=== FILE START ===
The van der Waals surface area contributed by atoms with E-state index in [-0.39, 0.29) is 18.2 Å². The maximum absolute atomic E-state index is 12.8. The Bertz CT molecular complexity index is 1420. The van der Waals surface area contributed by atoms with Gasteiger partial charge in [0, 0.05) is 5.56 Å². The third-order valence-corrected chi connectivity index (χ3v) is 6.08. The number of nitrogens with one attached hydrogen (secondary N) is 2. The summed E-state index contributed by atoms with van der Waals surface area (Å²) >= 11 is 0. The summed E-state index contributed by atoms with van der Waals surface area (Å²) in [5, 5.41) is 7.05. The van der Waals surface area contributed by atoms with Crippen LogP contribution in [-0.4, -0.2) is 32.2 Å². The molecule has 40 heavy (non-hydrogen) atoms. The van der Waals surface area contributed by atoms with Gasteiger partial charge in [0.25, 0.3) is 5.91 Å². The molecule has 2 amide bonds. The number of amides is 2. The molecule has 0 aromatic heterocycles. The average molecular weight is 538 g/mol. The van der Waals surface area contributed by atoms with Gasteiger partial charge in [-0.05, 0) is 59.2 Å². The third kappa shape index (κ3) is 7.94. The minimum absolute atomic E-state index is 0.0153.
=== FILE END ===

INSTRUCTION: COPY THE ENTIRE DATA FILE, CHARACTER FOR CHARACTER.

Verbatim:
The van der Waals surface area contributed by atoms with E-state index in [-0.39, 0.29) is 18.2 Å². The maximum absolute atomic E-state index is 12.8. The Bertz CT molecular complexity index is 1420. The van der Waals surface area contributed by atoms with Gasteiger partial charge in [0, 0.05) is 5.56 Å². The third-order valence-corrected chi connectivity index (χ3v) is 6.08. The number of nitrogens with one attached hydrogen (secondary N) is 2. The summed E-state index contributed by atoms with van der Waals surface area (Å²) >= 11 is 0. The summed E-state index contributed by atoms with van der Waals surface area (Å²) in [5, 5.41) is 7.05. The van der Waals surface area contributed by atoms with Crippen LogP contribution in [-0.4, -0.2) is 32.2 Å². The molecule has 40 heavy (non-hydrogen) atoms. The van der Waals surface area contributed by atoms with Gasteiger partial charge in [0.25, 0.3) is 5.91 Å². The molecule has 2 amide bonds. The number of amides is 2. The molecule has 0 aromatic heterocycles. The average molecular weight is 538 g/mol. The van der Waals surface area contributed by atoms with Gasteiger partial charge in [-0.05, 0) is 59.2 Å². The third kappa shape index (κ3) is 7.94. The minimum absolute atomic E-state index is 0.0153.